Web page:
I was gifted with seeing my brother go off to jail while witnessing my mother’s heartbreak over her sons becoming criminals.
Blessed with watching my friends lifeless bodies lay in coffins, all of their potential stripped out of their bodies, much like their blood as it spilt onto the sidewalks of New York… all rewards for bringing guns into the neighborhood.
What wonderful memories to have of a short-lived career on the other side of the law.
These days I take a special interest in trying to combat teenagers beliefs that living by the gun and dying by the gun is as romantic a notion as every other Hip Hop video makes it out to be.
And I closely monitor politicians, such as Ruben Diaz Jr. proclaim the success of a recent gun buyback program that removed almost 1,200 guns off the streets of the Bronx.
But I wonder aloud how much of a success these programs really are.
Sure, you can dress it up and say each gun represents a saved life… But do they really?
I can’t help but wonder if the teens on the corners carrying guns to protect their “businesses” are involved in turning in their thousand dollar submachine guns for a $200 bank card.
Can’t help but wonder if any of those corner kids decided to simply turn in a gun just because they simply didn’t want to live the life anymore.
I listen to the Hot 97 Morning show in which a caller proclaims to have turned in a gun because of a broken clip… and I think to myself that this can’t be the only thing we’re doing to combat guns on the streets of New York.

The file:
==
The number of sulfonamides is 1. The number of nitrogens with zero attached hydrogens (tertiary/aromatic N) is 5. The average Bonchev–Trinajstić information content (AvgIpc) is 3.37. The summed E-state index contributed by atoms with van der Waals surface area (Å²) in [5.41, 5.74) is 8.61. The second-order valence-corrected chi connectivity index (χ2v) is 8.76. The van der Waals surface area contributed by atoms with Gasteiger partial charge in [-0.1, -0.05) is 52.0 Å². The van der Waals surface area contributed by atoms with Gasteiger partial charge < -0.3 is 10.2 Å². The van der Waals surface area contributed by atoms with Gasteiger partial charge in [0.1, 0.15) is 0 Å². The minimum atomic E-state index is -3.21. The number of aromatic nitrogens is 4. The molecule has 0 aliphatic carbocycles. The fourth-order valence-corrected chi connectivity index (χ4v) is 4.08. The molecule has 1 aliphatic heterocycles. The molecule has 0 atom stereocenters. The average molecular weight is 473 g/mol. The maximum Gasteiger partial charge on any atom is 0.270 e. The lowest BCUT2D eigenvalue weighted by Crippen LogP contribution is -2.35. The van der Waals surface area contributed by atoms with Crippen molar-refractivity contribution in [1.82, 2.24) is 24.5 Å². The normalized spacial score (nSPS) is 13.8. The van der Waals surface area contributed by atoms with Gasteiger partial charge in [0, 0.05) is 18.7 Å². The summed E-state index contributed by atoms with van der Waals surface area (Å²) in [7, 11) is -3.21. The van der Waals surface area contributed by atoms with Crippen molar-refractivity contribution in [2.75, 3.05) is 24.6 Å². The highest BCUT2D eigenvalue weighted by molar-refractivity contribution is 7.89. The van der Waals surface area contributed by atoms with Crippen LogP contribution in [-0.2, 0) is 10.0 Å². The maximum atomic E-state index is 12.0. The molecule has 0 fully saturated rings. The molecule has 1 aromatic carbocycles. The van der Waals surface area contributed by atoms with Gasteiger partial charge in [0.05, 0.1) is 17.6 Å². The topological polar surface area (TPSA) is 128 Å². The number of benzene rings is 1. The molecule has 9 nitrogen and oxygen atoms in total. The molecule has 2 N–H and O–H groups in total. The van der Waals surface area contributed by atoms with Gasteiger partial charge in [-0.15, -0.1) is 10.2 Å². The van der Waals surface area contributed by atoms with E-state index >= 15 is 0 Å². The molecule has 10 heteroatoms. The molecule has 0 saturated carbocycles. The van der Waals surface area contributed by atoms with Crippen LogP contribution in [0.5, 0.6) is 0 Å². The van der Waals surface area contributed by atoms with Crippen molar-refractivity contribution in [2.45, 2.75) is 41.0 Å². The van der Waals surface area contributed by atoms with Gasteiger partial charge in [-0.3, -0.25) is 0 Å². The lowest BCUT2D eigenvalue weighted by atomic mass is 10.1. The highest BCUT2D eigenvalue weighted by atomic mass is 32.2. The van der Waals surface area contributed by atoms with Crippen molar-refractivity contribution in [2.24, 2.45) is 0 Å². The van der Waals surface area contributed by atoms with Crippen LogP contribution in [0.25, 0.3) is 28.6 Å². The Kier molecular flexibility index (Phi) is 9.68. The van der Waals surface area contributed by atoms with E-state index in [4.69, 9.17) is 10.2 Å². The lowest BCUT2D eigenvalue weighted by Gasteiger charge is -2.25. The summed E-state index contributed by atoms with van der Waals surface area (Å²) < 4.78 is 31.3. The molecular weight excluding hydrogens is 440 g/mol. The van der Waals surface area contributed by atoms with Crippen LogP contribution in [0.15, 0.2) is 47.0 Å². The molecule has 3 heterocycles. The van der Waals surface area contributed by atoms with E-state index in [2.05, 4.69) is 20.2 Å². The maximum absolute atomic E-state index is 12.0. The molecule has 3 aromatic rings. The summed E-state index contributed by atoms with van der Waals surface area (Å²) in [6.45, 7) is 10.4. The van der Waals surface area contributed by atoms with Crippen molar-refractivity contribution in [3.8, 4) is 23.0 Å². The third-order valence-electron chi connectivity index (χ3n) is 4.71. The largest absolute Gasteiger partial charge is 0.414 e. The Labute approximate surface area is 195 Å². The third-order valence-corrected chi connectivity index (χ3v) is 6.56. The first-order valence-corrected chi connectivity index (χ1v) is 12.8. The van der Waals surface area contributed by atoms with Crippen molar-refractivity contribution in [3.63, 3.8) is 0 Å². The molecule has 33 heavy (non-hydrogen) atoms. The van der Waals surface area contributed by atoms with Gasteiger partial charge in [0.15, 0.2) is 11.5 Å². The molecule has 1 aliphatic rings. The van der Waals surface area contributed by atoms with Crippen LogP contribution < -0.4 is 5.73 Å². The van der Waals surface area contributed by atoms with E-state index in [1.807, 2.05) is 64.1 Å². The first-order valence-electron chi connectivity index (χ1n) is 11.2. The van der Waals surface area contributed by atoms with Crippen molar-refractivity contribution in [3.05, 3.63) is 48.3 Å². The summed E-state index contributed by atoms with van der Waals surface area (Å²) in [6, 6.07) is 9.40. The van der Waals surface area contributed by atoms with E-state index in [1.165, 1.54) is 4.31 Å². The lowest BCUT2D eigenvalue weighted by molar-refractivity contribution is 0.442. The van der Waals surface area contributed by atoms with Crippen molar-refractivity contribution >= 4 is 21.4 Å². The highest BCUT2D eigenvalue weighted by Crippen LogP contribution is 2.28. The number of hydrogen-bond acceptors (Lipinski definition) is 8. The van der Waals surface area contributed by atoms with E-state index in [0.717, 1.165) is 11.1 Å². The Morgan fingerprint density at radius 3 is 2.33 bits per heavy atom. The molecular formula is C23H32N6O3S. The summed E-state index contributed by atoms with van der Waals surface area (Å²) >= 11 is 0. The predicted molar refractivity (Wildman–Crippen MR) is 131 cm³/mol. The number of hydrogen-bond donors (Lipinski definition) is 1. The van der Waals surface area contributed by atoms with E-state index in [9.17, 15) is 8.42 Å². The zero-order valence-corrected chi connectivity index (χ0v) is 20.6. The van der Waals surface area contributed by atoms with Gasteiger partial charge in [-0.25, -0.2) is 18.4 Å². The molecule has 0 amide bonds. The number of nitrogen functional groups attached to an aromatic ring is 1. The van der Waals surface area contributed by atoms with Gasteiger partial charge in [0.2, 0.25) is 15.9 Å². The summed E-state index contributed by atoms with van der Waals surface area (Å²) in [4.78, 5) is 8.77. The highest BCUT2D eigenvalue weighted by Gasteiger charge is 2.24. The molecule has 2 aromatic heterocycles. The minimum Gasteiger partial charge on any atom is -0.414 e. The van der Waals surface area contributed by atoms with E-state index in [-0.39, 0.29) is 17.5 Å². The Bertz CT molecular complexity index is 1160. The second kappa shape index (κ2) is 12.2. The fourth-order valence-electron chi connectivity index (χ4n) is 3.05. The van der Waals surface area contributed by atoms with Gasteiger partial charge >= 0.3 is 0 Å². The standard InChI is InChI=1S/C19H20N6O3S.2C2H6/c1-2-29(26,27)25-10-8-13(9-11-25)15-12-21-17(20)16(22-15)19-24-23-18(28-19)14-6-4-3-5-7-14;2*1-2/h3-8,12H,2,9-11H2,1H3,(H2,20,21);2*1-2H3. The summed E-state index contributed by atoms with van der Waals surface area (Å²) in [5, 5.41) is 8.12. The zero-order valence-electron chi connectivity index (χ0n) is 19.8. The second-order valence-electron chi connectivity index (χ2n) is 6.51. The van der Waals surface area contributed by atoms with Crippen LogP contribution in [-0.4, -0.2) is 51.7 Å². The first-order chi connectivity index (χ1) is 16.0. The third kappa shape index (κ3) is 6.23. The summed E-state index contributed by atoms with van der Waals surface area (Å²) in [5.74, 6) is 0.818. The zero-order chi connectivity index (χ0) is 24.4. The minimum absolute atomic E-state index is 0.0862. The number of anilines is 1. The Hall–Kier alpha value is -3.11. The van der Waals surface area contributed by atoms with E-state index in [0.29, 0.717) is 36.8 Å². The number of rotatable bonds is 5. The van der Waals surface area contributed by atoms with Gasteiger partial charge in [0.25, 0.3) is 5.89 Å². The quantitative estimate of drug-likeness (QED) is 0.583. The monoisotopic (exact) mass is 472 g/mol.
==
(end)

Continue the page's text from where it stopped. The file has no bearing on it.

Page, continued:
Especially when the caller proudly proclaims that he still owns more weapons.
It’s a problem that continues to destroy our society’s morality and decency, in addition to the financial toll it’s taken on us.
According to the Violence Prevention Institute it costs us $100 billion annually to deal with gun violence, including the medical costs, the deaths, the investigations, incarcerations and everything else that plays into this never-ending pandemic.
I can’t tell you how much I’d love to witness a day when that money is geared towards the creation of jobs, strengthening the educational system, feeding the hungry, sheltering the homeless and on and on…
Sorry, I just got lost in a dream that’ll never manifest itself… It was nice while it lasted.
But damn, $100 billion dollars – with that kind of money even Obama’s change could manage to be realized – I think.
Until then, I’ll do my part to apologize for destroying my community with my action to change them for the better, before we lose another 40-years and another $4 trillion dollars.
Before I lose myself again… It’s our problem. And it’s time we realize that we need to fix it ourselves.
~ Ivan Sanchez
Ivan Sanchez is the author of Next Stop: Growing up Wild-Style in the Bronx (Touchstone – Simon & Schuster, 2008). The book is the first memoir released by a major publishing house written by a Puerto Rican from the Bronx. Sanchez is also the co-author of It’s Just Begun: The Epic Journey of DJ Disco Wiz, Hip Hop’s First Latino DJ (powerHouse, 2009). He was awarded the National Novel honors for his first fiction offering and is currently working on several new books about NY Latinos.